As the executive and co-artistic director of PRISM, I spend a big chunk of each day administering our non-profit: producing concerts, developing grant applications, planning educational and outreach programs, etc. My favorite part of this work is developing curatorial concepts that form a foundation for new commissions and collaborations. Curatorial work, as much as PRISM’s performance practice, is core to our identity. We’re always exploring new frontiers, and are increasingly working across musical, disciplinary, and technological boundaries to redefine the possibilities of our medium.
You work in various roles: as a musician, a composer, and a commissioner and producer of new music. What motivates your artistic practice across these roles? What do you hope to convey with your work?
My interest in many facets of the music industry is born partly out of necessity and a desire for independence from risk-averse concert presenters and record labels, but also from a genuine aspiration to coalesce interconnected roles to realize my creative concepts. I usually start with a curatorial idea, like PRISM’s recent [Center-funded] Color Theory project, in which we collaborated with Sō Percussion and the Partch ensemble on a series of microtonal commissions exploring musical color, through new combinations of saxophones, percussion, and Harry Partch instruments. We conducted a dozen educational programs, interactive workshops, and scholarly panel discussions, and recorded the commissions for a release on XAS this March. These kinds of projects are long-term commitments because they touch on every facet of PRISM’s mission¬—live performance, education and outreach, and recording—and necessitate a great deal of planning and fund-raising. My goal is to maximize the impact of music that we create, to share it with audiences at home and around the world, to demonstrate the beauty and power of our medium, and to be a champion for living composers and the saxophone itself, which is still seeking acceptance in the field of classical music.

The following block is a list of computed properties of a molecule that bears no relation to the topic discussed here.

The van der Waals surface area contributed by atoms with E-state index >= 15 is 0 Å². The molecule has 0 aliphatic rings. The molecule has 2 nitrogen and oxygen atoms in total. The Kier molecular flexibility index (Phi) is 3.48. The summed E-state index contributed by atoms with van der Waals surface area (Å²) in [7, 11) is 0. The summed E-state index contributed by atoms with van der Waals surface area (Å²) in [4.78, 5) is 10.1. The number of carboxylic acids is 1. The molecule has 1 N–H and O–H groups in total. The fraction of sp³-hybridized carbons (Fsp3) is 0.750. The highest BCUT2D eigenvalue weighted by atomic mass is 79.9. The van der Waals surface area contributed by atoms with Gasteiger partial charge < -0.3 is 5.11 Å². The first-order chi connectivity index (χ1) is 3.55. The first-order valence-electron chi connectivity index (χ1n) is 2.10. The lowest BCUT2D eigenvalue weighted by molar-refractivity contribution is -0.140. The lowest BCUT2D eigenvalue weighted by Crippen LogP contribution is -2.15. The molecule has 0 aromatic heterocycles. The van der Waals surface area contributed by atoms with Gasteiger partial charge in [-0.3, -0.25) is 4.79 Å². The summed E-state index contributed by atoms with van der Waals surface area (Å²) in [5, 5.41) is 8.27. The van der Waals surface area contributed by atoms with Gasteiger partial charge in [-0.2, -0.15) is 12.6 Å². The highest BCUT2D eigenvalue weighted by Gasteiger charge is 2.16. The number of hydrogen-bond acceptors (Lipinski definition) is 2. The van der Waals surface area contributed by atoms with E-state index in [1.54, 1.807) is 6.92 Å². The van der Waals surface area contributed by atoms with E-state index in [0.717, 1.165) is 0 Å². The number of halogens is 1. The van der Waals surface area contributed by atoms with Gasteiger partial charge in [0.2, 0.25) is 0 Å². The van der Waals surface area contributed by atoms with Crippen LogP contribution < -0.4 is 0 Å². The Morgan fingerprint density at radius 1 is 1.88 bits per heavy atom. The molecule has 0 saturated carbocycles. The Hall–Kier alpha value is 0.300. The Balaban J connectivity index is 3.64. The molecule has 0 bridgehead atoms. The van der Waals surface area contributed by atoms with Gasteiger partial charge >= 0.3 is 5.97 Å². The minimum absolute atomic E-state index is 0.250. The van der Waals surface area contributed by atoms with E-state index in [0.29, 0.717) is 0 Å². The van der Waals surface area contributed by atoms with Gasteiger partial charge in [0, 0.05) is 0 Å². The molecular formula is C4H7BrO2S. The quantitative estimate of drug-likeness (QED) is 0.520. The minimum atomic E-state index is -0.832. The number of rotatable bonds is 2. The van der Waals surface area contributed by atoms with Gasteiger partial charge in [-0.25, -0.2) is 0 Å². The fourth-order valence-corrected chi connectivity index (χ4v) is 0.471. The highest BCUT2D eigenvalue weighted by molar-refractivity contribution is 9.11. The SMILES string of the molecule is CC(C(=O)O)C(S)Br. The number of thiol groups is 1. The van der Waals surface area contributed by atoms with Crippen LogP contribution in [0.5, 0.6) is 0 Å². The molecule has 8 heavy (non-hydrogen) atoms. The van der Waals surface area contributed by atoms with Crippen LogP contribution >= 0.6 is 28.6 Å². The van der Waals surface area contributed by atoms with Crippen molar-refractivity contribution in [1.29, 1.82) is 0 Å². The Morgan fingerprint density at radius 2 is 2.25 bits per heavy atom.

My compositional interests inform my work as both a performing artist and curator. Adolphe Sax invented the saxophone as a sonic bridge between different families of wind instruments, but I also see it as a bridge between different musical and cultural traditions. As a composer, I’ve worked to chart fresh musical territory by blurring stylistic boundaries. Much of my music marries techniques, developmental processes, and extended forms of modern classical music with rhythmic and improvisatory aspects of jazz. My intent is for both improvised and composed music to evolve simultaneously on organic, parallel paths.
What is perfection to you, in the context of your work?